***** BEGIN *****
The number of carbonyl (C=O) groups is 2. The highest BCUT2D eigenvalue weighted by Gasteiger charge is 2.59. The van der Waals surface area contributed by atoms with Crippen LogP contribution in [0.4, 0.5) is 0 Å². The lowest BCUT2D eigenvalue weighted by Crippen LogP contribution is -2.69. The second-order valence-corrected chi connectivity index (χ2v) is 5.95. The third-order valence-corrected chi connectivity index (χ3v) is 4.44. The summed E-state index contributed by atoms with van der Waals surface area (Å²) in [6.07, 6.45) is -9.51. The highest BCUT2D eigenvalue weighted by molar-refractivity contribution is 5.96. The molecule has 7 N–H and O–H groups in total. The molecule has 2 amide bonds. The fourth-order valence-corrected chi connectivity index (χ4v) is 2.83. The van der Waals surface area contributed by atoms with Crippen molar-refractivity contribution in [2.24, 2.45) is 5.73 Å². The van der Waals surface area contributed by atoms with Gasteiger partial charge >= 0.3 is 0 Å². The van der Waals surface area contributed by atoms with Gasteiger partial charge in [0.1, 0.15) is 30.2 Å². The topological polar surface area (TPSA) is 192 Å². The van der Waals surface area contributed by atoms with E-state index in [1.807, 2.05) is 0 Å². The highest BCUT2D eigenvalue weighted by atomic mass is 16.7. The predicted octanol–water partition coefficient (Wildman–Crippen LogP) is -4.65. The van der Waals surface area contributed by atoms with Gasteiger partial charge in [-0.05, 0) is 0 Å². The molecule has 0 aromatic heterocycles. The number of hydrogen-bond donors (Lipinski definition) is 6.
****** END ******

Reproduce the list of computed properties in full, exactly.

The number of carbonyl (C=O) groups is 2. The highest BCUT2D eigenvalue weighted by Gasteiger charge is 2.59. The van der Waals surface area contributed by atoms with Crippen LogP contribution in [0.4, 0.5) is 0 Å². The lowest BCUT2D eigenvalue weighted by Crippen LogP contribution is -2.69. The second-order valence-corrected chi connectivity index (χ2v) is 5.95. The third-order valence-corrected chi connectivity index (χ3v) is 4.44. The summed E-state index contributed by atoms with van der Waals surface area (Å²) in [6.07, 6.45) is -9.51. The highest BCUT2D eigenvalue weighted by molar-refractivity contribution is 5.96. The molecule has 7 N–H and O–H groups in total. The molecule has 2 amide bonds. The fourth-order valence-corrected chi connectivity index (χ4v) is 2.83. The van der Waals surface area contributed by atoms with Crippen molar-refractivity contribution in [2.24, 2.45) is 5.73 Å². The van der Waals surface area contributed by atoms with Gasteiger partial charge >= 0.3 is 0 Å². The van der Waals surface area contributed by atoms with Gasteiger partial charge in [0.1, 0.15) is 30.2 Å². The topological polar surface area (TPSA) is 192 Å². The van der Waals surface area contributed by atoms with E-state index in [1.807, 2.05) is 0 Å². The highest BCUT2D eigenvalue weighted by atomic mass is 16.7. The predicted octanol–water partition coefficient (Wildman–Crippen LogP) is -4.65. The van der Waals surface area contributed by atoms with Gasteiger partial charge in [-0.05, 0) is 0 Å². The molecule has 0 aromatic heterocycles. The number of hydrogen-bond donors (Lipinski definition) is 6.